Jakarta demands tax from internet giants

Indonesia’s young population is spending an increasing amount of time online. Source: Pixabay

Internet giants could have their services blocked in Indonesia if they do not obtain “permanent establishment” status and pay tax, Jakarta has announced.

Finance Minister Bambang Brodjonegoro told the media that online services must have a representative office in the archipelago or a fully fledged company.

“All have to create a permanent establishment, like the contractors for the oil sector, so they can be taxed,” he said.

Communications Ministry spokesman Ismail Cawidu said his ministry wanted to regulate streaming, messaging providers and the social media.

Indonesians are huge users of Google and social media sites. Twitter is very popular and it has the fourth-largest number of Facebook users.

Indonesia’s large, young population was estimated to have 82 million social-network users this year, up 13.5 per cent from last year, according to eMarketer. Facebook is the most popular social network.

Cawidu stressed the need to make multinationals pay taxes and Jakarta’s desire to monitor terrorist activity and pornography to justify the legislation that is expected next month.

The government is looking for new tax revenue streams to fund massive infrastructure projects and social development programmes.

Jakarta was threatening to reduce bandwidth or block providers that do not comply, Cawidu said.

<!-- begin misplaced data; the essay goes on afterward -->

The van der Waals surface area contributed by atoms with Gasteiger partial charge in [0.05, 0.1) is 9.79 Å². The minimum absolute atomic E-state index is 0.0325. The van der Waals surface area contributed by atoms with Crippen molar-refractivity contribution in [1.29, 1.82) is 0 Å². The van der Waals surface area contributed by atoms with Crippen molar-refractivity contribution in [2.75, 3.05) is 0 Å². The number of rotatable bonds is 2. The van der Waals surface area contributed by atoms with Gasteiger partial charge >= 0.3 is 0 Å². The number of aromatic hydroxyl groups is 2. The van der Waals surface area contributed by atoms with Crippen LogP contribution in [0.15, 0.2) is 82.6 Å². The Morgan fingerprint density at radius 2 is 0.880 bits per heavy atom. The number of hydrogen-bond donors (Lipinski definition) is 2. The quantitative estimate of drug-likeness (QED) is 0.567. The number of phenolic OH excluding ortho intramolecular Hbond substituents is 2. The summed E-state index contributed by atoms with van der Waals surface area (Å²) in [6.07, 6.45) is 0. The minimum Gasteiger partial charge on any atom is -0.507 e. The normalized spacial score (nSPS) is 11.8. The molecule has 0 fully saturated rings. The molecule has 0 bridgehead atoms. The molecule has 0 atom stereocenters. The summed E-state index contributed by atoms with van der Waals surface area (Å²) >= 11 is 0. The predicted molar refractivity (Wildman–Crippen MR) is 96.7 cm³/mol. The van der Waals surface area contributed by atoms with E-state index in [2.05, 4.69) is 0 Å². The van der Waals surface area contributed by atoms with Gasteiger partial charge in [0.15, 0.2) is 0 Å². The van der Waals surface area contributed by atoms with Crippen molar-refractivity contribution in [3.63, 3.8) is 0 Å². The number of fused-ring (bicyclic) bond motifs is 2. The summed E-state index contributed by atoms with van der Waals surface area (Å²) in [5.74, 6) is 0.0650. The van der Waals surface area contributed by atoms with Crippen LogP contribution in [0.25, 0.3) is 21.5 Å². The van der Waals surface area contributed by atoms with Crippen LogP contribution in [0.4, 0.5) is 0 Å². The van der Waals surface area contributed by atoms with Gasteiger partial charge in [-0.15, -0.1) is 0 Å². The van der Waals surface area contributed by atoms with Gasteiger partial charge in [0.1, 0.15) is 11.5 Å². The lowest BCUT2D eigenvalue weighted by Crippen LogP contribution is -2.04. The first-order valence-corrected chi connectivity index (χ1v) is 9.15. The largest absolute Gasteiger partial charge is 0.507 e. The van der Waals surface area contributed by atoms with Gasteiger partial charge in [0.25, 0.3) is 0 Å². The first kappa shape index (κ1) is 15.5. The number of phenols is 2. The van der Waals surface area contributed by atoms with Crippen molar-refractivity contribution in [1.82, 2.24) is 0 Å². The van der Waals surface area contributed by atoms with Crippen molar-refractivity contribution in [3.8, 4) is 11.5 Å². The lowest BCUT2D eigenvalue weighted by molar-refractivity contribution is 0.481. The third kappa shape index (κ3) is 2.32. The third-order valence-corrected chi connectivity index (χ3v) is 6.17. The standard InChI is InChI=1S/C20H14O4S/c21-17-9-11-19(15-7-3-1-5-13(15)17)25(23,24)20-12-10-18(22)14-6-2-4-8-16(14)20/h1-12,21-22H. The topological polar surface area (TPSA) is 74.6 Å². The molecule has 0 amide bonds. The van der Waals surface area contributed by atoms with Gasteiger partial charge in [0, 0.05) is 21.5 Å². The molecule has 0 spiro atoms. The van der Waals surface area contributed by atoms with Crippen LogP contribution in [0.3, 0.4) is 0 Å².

“They have massive customers in Indonesia… If someone places an ad in Google, what do you think we get?” he said.

His ministry valued the nation’s digital advertising at about US$800 million in 2015 although it was largely untaxed because of legal loopholes.

Google is now an Indonesian legal entity and Facebook and Twitter have representative offices.

The communications minister Rudiantara promised greater tax scrutiny.

“Google has an office in Indonesia but digital age transactions do not go through that office. That is what we’re looking to straighten out,” Rudiantara said.

This month Jakarta announced that all instant-messaging providers, including Line, Twitter and WhatsApp, should remove gay emoticons which were seen as incompatible with the diverse nation’s cultural norms and ethics. New York-based Human Rights Watch wrote to President Joko Widodo complaining about the weak position of lesbian, gay, bisexual, and transgender people in the largely Muslim society. The government also blocked micro-blogging site Tumblr for distributing pornographic content.

Google, Facebook and Twitter were unavailable to comment.